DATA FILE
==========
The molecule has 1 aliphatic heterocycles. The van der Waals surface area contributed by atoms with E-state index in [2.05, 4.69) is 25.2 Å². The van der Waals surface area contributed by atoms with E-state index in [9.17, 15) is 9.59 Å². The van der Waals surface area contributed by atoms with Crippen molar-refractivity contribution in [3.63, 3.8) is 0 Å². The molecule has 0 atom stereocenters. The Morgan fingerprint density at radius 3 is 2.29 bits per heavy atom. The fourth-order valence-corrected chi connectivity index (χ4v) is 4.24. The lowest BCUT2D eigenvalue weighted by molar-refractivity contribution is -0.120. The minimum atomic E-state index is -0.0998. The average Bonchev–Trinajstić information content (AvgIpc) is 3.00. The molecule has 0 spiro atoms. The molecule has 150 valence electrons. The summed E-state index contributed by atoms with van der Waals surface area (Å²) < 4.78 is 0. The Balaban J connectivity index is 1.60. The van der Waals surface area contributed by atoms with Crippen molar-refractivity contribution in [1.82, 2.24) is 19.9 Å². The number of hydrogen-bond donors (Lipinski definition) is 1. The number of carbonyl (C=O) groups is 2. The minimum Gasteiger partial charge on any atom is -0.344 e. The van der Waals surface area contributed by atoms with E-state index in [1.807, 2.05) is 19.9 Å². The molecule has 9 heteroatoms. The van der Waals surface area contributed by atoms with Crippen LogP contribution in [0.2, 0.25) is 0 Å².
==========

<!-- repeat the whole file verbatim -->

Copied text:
The molecule has 1 aliphatic heterocycles. The van der Waals surface area contributed by atoms with E-state index in [2.05, 4.69) is 25.2 Å². The van der Waals surface area contributed by atoms with E-state index in [9.17, 15) is 9.59 Å². The van der Waals surface area contributed by atoms with Crippen molar-refractivity contribution in [3.63, 3.8) is 0 Å². The molecule has 0 atom stereocenters. The Morgan fingerprint density at radius 3 is 2.29 bits per heavy atom. The fourth-order valence-corrected chi connectivity index (χ4v) is 4.24. The lowest BCUT2D eigenvalue weighted by molar-refractivity contribution is -0.120. The minimum atomic E-state index is -0.0998. The average Bonchev–Trinajstić information content (AvgIpc) is 3.00. The molecule has 0 spiro atoms. The molecule has 150 valence electrons. The summed E-state index contributed by atoms with van der Waals surface area (Å²) < 4.78 is 0. The Balaban J connectivity index is 1.60. The van der Waals surface area contributed by atoms with Crippen molar-refractivity contribution in [1.82, 2.24) is 19.9 Å². The number of hydrogen-bond donors (Lipinski definition) is 1. The number of carbonyl (C=O) groups is 2. The minimum Gasteiger partial charge on any atom is -0.344 e. The van der Waals surface area contributed by atoms with E-state index in [1.807, 2.05) is 19.9 Å². The molecule has 9 heteroatoms. The van der Waals surface area contributed by atoms with Crippen LogP contribution in [0.2, 0.25) is 0 Å².